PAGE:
-There's a thief to be rescued and a cleric to be rescued. One explains the plot and points out a secret door in case you missed it. One goes off and becomes a nuisance in the city that you can choose to do something about if you wanna. So: one too essential to be interesting, one too extraneous to be interesting. 

-Then a talking skull that summons a Vrokk. 

Say what you like, it's a full day.
Y'know what would make this area instantly better?

Array these rooms more or less around a central room and put the door-blocking statue puzzle from the last chapter in the center. Or make two hub rooms and put one in each. It'd make a great weapon if the PCs could figure out how to work it.

...as long as the disguised succubus and/or the invisible assassin didn't see them figuring it out and use it against them.

Man now I'm tempted to take off one point just because of how good it could have been. Anyway, no shenanigans--score for this section....


Pages: 31
Words: 19,910
Good ideas: 3

If you think that looks bad, brace yourselves though, because in the process of sucking every known dick, it includes the worst room in the history of role-playing games.
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19 comments:

  1. So the skeletal chariot in a room could be awesome if it was one of those spherical "murderdome" rooms that carnys drive motorcycles really fast in so they can go on the ceiling and shit.

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  2. I think tax dwarves sound something that could work if you would make them more like the Duty faction in S.T.A.L.K.E.R. videogame.

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  3. The tax dwarves are the first thing I've noticed that have some derivation from the original Greyhawk. EGG seems to have run a background story of the continual squabbles of groups who wanted to extort a fee from adventurers accessing the ruins. This gave players a chance to exploit the various would-be tax collectors and play them off against each other in various ways à la Yojimbo. Which still seems potentially fun to me even today. It needs to be dynamic rather than just a static "Some dwarves demand payment with menaces", though.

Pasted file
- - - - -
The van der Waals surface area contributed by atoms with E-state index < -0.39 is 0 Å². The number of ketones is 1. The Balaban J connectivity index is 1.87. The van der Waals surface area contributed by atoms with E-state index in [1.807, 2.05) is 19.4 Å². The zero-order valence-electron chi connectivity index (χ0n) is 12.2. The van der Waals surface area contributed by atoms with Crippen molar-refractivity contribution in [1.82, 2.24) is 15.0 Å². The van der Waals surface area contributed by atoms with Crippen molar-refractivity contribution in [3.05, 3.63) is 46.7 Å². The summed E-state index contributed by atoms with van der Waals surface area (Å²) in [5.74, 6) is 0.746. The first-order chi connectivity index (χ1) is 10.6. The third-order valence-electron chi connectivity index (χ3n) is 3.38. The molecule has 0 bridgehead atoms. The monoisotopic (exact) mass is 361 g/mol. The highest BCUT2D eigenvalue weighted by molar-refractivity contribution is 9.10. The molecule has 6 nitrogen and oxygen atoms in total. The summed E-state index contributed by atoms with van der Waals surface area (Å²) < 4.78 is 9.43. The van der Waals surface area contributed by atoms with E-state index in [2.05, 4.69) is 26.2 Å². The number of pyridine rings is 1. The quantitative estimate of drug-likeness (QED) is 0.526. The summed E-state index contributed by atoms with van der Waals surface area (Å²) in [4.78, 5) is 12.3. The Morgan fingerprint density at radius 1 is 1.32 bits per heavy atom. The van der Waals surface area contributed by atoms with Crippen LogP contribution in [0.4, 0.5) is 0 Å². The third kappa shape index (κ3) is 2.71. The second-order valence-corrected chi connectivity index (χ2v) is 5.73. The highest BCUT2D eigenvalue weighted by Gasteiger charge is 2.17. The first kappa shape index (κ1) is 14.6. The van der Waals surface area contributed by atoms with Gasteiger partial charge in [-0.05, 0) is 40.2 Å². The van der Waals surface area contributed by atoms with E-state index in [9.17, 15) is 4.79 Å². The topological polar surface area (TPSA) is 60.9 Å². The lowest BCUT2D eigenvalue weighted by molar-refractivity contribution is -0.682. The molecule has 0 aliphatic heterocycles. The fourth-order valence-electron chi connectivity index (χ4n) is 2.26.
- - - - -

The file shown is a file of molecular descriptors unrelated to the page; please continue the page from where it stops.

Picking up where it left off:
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    1. The Black Reservoir story has some elves that do the same thing - they let the PCs buy in exchange for a tithe of what the PCs find. If it's lame, it's at least old-school lame.

      http://www.greyhawkonline.com/grodog/gh_castle_black_reservoir1.html

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    2. Yes, it's a very old and very stupid idea

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    3. It sounds like something the players thought up to bilk other players out of their money.

      Didn't Blackmoor have a giant elvish fair sitting on the dungeon entrance, filled with shady wheeling and dealing? That's a much more interesting take.

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    4. Is it okay if players do it?

      Or is it always stupid to have NPCs charge a fee for dungeon access?

      Just curious where the limits of the idea's goodness or badness lie in your opinion.

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    5. I think it's stupid when NPCs do it (it implies people just go in and out of the dungeon all the time) and I think if players set up any kind of business the risk is you end up playing accountant in stead of having adventures